Because Ideas Matter...
The faculty and staff of Butler University's College of Liberal
Arts and Sciences presents
Can't Remember What I Forgot: The Good News from the Front
Lines of Memory Research
by Sue Halpern, New York: Harmony Books, 2008
Reviewed by Ulf Goebel
Alzheimer's disease (AD), feared more than
cancer, leaves us strangers to ourselves.
Sue Halpern's father showed every sign of AD, but his doctor
said normal aging caused his dementia. Puzzled by this, she decided
after his death to discover all she could about aging and cognitive
decline. To get through "the hyperbole and hype and promises and
platitudes that now attend most public discussions about memory,"
she sought "to find out what the molecular biologists and cell
biologists and biochemists and geneticists knew."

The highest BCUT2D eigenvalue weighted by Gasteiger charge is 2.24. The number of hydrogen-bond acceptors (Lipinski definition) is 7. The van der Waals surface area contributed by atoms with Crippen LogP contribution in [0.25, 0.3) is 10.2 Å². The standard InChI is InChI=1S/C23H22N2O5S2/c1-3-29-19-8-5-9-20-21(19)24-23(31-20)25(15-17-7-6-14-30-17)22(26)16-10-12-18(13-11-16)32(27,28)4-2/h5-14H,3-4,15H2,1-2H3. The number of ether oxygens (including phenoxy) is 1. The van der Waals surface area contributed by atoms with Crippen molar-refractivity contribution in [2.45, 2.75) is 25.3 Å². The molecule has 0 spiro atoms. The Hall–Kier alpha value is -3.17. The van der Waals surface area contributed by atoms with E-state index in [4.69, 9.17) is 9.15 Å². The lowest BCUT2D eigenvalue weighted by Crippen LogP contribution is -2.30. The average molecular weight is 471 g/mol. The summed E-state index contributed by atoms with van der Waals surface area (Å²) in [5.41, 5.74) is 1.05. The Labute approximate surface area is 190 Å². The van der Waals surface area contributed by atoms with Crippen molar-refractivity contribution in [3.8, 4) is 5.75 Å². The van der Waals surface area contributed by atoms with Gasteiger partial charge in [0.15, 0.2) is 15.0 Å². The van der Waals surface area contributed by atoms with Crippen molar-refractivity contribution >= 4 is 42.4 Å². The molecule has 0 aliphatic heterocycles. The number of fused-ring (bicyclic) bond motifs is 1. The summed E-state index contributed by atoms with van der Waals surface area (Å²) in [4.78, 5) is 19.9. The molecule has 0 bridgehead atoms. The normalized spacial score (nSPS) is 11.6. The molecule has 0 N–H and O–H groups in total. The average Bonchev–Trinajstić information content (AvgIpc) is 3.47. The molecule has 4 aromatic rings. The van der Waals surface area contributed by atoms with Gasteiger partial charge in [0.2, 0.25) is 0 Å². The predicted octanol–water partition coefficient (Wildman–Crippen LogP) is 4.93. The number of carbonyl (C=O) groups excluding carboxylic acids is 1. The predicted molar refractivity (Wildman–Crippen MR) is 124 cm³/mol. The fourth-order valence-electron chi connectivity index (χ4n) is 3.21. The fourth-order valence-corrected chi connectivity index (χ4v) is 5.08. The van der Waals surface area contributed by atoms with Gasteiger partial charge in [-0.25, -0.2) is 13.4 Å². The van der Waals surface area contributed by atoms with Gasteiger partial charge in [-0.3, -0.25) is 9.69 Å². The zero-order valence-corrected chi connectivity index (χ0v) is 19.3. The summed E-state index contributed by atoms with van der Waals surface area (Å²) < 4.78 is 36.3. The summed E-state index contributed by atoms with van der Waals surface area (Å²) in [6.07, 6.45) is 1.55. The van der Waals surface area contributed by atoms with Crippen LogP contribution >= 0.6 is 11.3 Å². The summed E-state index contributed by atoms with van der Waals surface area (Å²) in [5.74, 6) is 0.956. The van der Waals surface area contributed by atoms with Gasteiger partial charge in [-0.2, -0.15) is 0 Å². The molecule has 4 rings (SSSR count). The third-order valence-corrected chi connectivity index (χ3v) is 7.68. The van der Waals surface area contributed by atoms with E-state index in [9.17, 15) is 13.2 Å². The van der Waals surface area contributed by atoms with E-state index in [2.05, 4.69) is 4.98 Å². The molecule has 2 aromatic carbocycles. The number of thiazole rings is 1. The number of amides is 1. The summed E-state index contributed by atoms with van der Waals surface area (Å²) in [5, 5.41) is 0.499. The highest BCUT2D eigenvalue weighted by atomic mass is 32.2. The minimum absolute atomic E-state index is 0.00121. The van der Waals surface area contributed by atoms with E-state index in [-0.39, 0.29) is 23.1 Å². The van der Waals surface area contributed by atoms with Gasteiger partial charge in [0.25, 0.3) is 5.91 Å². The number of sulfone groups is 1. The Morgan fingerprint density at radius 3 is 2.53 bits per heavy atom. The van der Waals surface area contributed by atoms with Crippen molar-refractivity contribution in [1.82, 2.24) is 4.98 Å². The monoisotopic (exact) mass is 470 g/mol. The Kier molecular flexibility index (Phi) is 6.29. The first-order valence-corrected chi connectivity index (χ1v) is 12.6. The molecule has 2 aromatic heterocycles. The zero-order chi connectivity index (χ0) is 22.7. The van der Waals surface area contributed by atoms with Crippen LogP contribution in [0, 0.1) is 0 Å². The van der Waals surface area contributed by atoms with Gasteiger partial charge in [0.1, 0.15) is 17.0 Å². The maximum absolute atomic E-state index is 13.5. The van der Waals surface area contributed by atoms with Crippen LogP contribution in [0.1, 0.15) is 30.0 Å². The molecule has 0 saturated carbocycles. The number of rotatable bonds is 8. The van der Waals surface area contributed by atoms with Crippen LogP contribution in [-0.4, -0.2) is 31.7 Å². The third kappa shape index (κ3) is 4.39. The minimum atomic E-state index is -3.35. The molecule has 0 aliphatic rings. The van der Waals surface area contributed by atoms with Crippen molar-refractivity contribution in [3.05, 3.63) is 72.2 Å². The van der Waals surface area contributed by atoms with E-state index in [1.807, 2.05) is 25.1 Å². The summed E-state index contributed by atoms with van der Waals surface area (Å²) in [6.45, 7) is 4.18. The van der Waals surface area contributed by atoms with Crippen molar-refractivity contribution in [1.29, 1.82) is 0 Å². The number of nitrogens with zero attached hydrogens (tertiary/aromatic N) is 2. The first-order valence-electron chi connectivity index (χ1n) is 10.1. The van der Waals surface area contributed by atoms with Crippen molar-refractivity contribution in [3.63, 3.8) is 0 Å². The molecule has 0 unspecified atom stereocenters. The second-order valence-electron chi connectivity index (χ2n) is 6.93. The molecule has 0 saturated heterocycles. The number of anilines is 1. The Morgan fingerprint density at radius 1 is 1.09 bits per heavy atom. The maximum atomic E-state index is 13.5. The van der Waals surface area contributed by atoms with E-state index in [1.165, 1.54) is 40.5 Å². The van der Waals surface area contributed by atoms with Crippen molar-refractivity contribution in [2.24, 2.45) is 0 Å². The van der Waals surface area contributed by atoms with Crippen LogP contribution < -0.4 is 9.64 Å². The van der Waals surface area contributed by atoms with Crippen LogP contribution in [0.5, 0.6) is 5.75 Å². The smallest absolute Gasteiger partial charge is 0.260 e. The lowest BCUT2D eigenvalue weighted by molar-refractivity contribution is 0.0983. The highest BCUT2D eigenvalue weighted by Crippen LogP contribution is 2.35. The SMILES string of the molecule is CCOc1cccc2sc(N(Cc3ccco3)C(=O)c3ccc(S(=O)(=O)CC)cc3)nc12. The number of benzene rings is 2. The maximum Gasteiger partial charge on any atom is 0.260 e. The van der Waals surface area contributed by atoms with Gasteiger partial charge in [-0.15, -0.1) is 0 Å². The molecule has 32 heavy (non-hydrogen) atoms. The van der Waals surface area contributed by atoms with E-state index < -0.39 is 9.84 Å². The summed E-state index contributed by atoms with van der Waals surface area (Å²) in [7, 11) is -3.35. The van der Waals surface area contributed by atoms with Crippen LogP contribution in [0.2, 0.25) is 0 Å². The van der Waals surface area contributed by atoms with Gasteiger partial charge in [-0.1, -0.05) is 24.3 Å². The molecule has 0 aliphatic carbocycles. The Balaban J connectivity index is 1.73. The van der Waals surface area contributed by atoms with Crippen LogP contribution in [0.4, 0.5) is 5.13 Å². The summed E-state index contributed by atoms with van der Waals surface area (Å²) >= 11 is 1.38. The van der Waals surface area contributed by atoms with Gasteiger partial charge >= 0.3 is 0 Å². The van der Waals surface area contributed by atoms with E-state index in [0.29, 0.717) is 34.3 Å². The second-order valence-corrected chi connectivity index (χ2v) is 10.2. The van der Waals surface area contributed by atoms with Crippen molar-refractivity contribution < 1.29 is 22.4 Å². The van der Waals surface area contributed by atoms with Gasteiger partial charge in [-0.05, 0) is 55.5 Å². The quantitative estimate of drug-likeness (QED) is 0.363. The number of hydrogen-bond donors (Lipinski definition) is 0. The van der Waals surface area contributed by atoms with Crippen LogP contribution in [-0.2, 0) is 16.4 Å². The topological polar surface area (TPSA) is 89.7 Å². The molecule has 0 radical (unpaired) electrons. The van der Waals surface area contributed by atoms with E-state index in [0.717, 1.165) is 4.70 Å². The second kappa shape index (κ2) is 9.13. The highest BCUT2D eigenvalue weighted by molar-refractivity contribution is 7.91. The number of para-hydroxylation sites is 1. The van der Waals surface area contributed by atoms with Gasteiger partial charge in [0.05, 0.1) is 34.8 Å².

She spent "time in brain-scanning suites and chemistry labs and
mice nurseries and hospitals and pharmaceutical companies, and
attending scientific meetings," and she subjected herself to brain
scans and "neuropsych" tests, scouring the literature, but her
research was basically structured around interviews with Scott
Small, a cognitive neuroscientist whose main interest is the
hippocampus, seat of short-term memory, where deterioration of the
dentate gyrus causes "normal dementia" of the entorhinal cortex,
Brains destroyed by AD are choked with plaques and tangles, but
rather than causing the disease, they may actually be the brain's
defense against it. Small is looking deep within the cells for
possible triggers of AD, hunting down molecules and sorting
Except for aerobic exercise, nothing so far seems to help slow
down aging. Drugs like Aricept are stopgaps. Resort to herbal
remedies is an act of faith. But why not. Eating a couple of
handfuls of blueberries a day may be our "version of Pascal's
wager." At my age I'll try anything.
- Ulf Goebel is a German instructor at Butler University.